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Affordable housing lacking in Georgetown, study finds; waiting lists are lengthy

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Waterleaf-1.jpg (copy)

Waterleaf Apartment Homes in Murrells Inlet is one of Georgetown County's newest constructions.

GEORGETOWN — Affordable housing has been a topic of conversation in Georgetown County for months and even years, but the term "affordable" does not have a universal, numerical value.

Technically, "affordable" is supposed to be 80 percent of median wages in the county, said Brian Tucker, director of economic development for the county.

"But if you're a two-income household and you make 120 percent of that average, your definition of affordable is different than somebody that makes the average," Tucker said.

Based on the most recent census data, the average household income was just above $48,000 per year, making the technical definition of "affordable" housing in the county $800 a month. But, according to the county, average monthly rent in the county is between $1,000 and $1,500.

To address the differing definitions of affordable housing, and ensure residents are not overburdened by housing costs, Bowen National Research president, Patrick Bowen, presented a study on county housing needs to county and city officials on April 8.

The main takeaway from the study is there is a dire need for housing options for low to middle income earners. Targeting these earners can encourage younger residents to stay and join the workforce, the county said.

The study found, though, that more than half of the projected growth in the next five years will be in the Waccamaw Neck, where most of the available housing in the county exists.

But these homes have a median sale price of $389,000 — well out of the price range of the average earner, who can only afford rental housing with rents of up to $994 per month or purchase a home less than $125,000, according to the study. As of right now, options for these residents are few and far between.

"What’s happening is we have a huge demand for lower and middle income housing. Every single subsidized apartment available to lower income residents in Georgetown proper is full with long waiting lists for occupancy," Tucker said.

"Then the middle income earners — our nurses, teachers, police officers, firefighters — struggle to find a place to live anywhere except on the Waccamaw Neck, and on the Waccamaw Neck there’s no inventory in their price range."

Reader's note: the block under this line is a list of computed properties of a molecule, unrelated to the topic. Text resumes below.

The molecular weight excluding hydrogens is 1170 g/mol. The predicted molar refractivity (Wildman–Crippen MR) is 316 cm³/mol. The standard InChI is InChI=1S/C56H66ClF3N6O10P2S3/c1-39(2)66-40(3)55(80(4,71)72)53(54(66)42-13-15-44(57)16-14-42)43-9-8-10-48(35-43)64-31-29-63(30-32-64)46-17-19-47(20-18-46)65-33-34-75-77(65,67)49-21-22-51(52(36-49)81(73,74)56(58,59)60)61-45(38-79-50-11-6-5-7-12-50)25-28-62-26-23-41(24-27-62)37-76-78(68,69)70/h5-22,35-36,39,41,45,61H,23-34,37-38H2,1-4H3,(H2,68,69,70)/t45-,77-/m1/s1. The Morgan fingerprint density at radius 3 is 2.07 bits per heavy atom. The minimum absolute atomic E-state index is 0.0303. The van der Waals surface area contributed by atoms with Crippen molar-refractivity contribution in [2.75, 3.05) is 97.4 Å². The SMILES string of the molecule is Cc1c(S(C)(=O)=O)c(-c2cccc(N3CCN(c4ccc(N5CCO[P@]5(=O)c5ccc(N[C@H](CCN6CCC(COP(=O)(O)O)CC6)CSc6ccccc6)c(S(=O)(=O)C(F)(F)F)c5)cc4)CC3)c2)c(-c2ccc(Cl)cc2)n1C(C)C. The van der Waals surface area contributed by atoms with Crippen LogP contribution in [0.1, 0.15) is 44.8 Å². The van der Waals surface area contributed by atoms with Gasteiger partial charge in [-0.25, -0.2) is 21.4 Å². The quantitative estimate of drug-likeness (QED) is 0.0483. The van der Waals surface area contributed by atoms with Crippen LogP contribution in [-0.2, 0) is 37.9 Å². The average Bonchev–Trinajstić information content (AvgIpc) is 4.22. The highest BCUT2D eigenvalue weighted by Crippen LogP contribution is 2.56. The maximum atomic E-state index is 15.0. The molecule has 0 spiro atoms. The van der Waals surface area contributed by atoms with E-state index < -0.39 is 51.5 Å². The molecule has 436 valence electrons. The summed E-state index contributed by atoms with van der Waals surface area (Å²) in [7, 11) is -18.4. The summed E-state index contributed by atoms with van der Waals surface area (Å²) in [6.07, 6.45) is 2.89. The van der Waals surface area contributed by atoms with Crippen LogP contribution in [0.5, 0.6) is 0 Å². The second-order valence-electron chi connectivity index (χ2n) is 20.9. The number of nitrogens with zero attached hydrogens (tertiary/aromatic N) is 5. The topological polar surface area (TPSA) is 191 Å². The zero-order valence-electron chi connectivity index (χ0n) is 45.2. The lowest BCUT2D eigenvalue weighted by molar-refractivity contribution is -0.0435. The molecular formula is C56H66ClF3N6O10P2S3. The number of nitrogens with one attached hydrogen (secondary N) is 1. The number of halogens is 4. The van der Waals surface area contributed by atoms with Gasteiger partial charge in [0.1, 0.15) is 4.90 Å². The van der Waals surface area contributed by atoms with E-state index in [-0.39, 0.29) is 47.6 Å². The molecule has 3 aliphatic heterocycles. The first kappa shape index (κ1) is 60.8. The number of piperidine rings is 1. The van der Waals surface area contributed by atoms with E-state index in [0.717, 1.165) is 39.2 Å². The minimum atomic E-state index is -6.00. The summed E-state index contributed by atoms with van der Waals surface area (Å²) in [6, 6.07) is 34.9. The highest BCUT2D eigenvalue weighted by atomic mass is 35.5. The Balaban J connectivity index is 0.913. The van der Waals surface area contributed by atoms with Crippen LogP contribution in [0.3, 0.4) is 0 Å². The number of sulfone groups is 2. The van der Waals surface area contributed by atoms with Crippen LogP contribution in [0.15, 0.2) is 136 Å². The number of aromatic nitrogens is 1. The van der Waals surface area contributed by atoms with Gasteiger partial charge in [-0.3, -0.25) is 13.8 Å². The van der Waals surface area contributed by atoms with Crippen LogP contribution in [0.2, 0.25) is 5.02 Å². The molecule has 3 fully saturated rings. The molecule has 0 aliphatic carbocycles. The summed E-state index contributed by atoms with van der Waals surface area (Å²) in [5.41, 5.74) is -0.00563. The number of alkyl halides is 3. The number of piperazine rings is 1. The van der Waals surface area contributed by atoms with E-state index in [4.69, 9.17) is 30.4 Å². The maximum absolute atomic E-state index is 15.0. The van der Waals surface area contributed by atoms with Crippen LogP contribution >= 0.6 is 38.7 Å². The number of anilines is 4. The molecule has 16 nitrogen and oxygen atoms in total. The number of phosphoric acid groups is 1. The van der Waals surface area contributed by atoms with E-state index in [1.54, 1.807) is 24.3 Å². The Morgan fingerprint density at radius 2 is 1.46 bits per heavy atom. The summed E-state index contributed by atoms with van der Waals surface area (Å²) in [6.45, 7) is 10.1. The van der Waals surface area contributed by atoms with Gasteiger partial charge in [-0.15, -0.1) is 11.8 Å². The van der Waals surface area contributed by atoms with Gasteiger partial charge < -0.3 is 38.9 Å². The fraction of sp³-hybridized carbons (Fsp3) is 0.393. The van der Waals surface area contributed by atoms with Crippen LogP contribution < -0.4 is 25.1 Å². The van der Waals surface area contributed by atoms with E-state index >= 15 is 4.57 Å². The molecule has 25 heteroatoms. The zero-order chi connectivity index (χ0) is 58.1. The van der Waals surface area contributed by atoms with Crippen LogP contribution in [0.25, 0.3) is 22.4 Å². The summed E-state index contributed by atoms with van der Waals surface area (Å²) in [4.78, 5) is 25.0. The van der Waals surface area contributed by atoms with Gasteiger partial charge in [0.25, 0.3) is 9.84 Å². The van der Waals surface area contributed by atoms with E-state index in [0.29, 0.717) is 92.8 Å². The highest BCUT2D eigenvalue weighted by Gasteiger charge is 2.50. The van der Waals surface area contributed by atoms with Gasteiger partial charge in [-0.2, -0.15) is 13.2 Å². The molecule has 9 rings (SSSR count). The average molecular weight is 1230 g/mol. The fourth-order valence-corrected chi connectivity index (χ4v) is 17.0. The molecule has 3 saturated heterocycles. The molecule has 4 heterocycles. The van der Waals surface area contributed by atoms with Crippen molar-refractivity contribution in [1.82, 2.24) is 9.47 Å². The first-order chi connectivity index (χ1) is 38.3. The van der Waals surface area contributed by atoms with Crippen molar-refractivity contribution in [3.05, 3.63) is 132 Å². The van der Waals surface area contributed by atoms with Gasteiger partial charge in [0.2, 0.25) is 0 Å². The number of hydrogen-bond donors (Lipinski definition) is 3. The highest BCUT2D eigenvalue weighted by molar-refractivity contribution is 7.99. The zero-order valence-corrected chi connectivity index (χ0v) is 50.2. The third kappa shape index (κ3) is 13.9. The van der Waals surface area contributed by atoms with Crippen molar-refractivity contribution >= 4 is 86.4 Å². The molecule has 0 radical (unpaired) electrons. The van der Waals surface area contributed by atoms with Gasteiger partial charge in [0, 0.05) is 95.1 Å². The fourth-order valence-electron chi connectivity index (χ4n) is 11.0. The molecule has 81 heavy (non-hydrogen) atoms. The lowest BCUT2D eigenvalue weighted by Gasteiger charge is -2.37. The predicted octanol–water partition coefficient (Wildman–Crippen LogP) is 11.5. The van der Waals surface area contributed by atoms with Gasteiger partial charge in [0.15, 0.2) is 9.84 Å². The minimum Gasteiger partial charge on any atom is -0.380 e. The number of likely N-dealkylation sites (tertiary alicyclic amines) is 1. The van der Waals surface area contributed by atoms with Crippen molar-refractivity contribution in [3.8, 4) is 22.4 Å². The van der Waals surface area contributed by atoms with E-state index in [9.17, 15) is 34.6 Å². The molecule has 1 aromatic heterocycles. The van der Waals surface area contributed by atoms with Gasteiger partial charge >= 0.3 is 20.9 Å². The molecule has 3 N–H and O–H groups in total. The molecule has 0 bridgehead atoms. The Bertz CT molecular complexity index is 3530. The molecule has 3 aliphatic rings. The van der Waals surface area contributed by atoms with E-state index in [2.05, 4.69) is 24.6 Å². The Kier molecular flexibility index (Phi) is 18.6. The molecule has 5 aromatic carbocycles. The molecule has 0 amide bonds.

Additionally, senior households are expected to increase by more than 17 percent in the next five years, while households under 35 are expected to decrease by almost 7 percent. In the state of South Carolina, senior households are expected to increase by 18 percent while households under 35 are expected to remain stagnant.

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The study also found that of homes sold over last two years had a median sales price of $290,000. The highest prices — and 80 percent of the sales — came from the Neck, with the lowest prices coming from the southwest portion of the county, just outside Georgetown city limits.

Tucker said solving this issue will be a matter of both developing new property and investing in rehabilitating properties that already exist — but the high cost of new developments presents its own problems.

The study says an apartment would have to rent for a minimum of $1,100 per month and a house would have to sell for $300,000 to generate an average return on investment. In order to make the cost of development more affordable for developers and enable them to create affordable housing opportunities for residents while still making a profit, government would need to offer some type of incentive or assistance.

Potential incentivizing is something Tucker hopes to discuss with city and county officials going forward.

Tucker also noted that the study is not a solution, only an assessment of a problem.

"We know that we are a destination for retirees. We also know we have been losing the younger demographic for a number of years. We need to determine a path forward that allows us to attract the younger generation and maintain the quality of place that our retirees love,” Tucker said.

The study recommends the following:

  • Broad base of housing development alternatives
  • Initiatives that help offset the costs of residential development, particularly the development of affordable housing
  • New housing product in most areas of the county due to its diverse needs
  • New residential product, as the lack of available and affordable housing appears to be limiting economic growth and hurting local employers
  • Product design considerations should take into account the growing and desired household segments to be served

Invites to the presentation were sent to policy and investment stakeholders such as county and city council, county and city planning commissions and real estate developers. Due to COVID-19 restrictions, public attendance was not allowed, though press was.                    

Follow Demi Lawrence on Twitter @DemiNLawrence.

Demi Lawrence is a reporter who graduated from Ball State University. Before joining The Post and Courier, she was an intern at The Herald Bulletin in Anderson, Indiana and Indianapolis Monthly.

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